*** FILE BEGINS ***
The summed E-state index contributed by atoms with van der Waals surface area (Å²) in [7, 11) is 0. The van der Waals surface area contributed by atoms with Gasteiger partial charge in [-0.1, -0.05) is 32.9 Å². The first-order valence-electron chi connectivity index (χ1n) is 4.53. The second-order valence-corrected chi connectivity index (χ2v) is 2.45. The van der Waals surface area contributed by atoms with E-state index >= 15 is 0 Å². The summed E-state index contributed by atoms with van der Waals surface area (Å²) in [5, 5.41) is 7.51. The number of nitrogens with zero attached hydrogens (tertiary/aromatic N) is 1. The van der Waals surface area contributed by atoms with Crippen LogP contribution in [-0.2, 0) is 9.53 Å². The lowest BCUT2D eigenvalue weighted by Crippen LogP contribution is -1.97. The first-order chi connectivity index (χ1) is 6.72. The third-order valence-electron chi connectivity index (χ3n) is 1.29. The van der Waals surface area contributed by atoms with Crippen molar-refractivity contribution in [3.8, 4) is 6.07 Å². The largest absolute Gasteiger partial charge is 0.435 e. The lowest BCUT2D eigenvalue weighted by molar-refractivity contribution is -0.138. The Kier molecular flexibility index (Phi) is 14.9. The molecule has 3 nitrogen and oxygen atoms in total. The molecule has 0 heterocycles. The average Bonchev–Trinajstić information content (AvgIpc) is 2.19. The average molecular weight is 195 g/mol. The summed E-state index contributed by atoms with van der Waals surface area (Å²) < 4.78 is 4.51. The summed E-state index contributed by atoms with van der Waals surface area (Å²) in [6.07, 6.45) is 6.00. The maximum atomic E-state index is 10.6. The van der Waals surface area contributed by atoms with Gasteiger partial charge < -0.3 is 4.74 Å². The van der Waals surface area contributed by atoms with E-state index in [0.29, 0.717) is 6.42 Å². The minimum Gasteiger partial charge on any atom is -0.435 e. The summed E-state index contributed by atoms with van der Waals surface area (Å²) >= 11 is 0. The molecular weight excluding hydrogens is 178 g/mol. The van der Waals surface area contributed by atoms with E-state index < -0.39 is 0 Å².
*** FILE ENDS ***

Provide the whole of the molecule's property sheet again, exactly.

The summed E-state index contributed by atoms with van der Waals surface area (Å²) in [7, 11) is 0. The van der Waals surface area contributed by atoms with Gasteiger partial charge in [-0.1, -0.05) is 32.9 Å². The first-order valence-electron chi connectivity index (χ1n) is 4.53. The second-order valence-corrected chi connectivity index (χ2v) is 2.45. The van der Waals surface area contributed by atoms with E-state index >= 15 is 0 Å². The summed E-state index contributed by atoms with van der Waals surface area (Å²) in [5, 5.41) is 7.51. The number of nitrogens with zero attached hydrogens (tertiary/aromatic N) is 1. The van der Waals surface area contributed by atoms with Crippen LogP contribution in [-0.2, 0) is 9.53 Å². The lowest BCUT2D eigenvalue weighted by Crippen LogP contribution is -1.97. The first-order chi connectivity index (χ1) is 6.72. The third-order valence-electron chi connectivity index (χ3n) is 1.29. The van der Waals surface area contributed by atoms with Crippen molar-refractivity contribution in [3.8, 4) is 6.07 Å². The largest absolute Gasteiger partial charge is 0.435 e. The lowest BCUT2D eigenvalue weighted by molar-refractivity contribution is -0.138. The Kier molecular flexibility index (Phi) is 14.9. The molecule has 3 nitrogen and oxygen atoms in total. The molecule has 0 heterocycles. The average Bonchev–Trinajstić information content (AvgIpc) is 2.19. The average molecular weight is 195 g/mol. The summed E-state index contributed by atoms with van der Waals surface area (Å²) < 4.78 is 4.51. The summed E-state index contributed by atoms with van der Waals surface area (Å²) in [6.07, 6.45) is 6.00. The maximum atomic E-state index is 10.6. The van der Waals surface area contributed by atoms with Gasteiger partial charge < -0.3 is 4.74 Å². The van der Waals surface area contributed by atoms with E-state index in [0.29, 0.717) is 6.42 Å². The minimum Gasteiger partial charge on any atom is -0.435 e. The summed E-state index contributed by atoms with van der Waals surface area (Å²) >= 11 is 0. The molecular weight excluding hydrogens is 178 g/mol. The van der Waals surface area contributed by atoms with E-state index < -0.39 is 0 Å².